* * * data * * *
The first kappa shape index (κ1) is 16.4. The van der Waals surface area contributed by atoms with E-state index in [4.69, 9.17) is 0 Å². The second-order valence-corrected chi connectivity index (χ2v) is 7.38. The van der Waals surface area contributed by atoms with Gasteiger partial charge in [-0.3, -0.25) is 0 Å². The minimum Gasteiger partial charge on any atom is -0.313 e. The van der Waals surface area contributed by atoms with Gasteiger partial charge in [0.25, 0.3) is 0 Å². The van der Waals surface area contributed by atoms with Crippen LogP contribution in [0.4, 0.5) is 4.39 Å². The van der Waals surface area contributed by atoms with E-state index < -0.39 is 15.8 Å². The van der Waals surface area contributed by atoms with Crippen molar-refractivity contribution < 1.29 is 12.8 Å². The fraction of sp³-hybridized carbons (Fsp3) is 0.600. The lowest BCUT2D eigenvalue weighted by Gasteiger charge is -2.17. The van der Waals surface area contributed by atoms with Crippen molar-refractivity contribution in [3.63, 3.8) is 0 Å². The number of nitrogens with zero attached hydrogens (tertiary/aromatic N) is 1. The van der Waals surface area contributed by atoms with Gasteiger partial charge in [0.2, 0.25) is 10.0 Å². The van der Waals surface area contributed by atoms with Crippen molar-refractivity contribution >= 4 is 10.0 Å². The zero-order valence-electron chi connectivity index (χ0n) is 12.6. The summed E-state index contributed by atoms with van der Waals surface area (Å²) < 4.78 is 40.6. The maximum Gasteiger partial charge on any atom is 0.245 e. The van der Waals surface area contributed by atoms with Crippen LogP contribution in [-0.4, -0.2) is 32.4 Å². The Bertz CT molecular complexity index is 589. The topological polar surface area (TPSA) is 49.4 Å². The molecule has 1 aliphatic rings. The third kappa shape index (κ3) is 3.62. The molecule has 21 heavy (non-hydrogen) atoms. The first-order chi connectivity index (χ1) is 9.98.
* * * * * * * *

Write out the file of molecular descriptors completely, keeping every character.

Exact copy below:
The first kappa shape index (κ1) is 16.4. The van der Waals surface area contributed by atoms with E-state index in [4.69, 9.17) is 0 Å². The second-order valence-corrected chi connectivity index (χ2v) is 7.38. The van der Waals surface area contributed by atoms with Gasteiger partial charge in [-0.3, -0.25) is 0 Å². The minimum Gasteiger partial charge on any atom is -0.313 e. The van der Waals surface area contributed by atoms with Gasteiger partial charge in [0.25, 0.3) is 0 Å². The van der Waals surface area contributed by atoms with Crippen LogP contribution in [0.4, 0.5) is 4.39 Å². The van der Waals surface area contributed by atoms with E-state index < -0.39 is 15.8 Å². The van der Waals surface area contributed by atoms with Crippen molar-refractivity contribution < 1.29 is 12.8 Å². The fraction of sp³-hybridized carbons (Fsp3) is 0.600. The lowest BCUT2D eigenvalue weighted by Gasteiger charge is -2.17. The van der Waals surface area contributed by atoms with Crippen molar-refractivity contribution in [3.63, 3.8) is 0 Å². The number of nitrogens with zero attached hydrogens (tertiary/aromatic N) is 1. The van der Waals surface area contributed by atoms with Gasteiger partial charge in [0.2, 0.25) is 10.0 Å². The van der Waals surface area contributed by atoms with Crippen molar-refractivity contribution >= 4 is 10.0 Å². The zero-order valence-electron chi connectivity index (χ0n) is 12.6. The summed E-state index contributed by atoms with van der Waals surface area (Å²) < 4.78 is 40.6. The maximum Gasteiger partial charge on any atom is 0.245 e. The van der Waals surface area contributed by atoms with Crippen LogP contribution in [-0.4, -0.2) is 32.4 Å². The Bertz CT molecular complexity index is 589. The topological polar surface area (TPSA) is 49.4 Å². The molecule has 1 aliphatic rings. The third kappa shape index (κ3) is 3.62. The molecule has 21 heavy (non-hydrogen) atoms. The first-order chi connectivity index (χ1) is 9.98.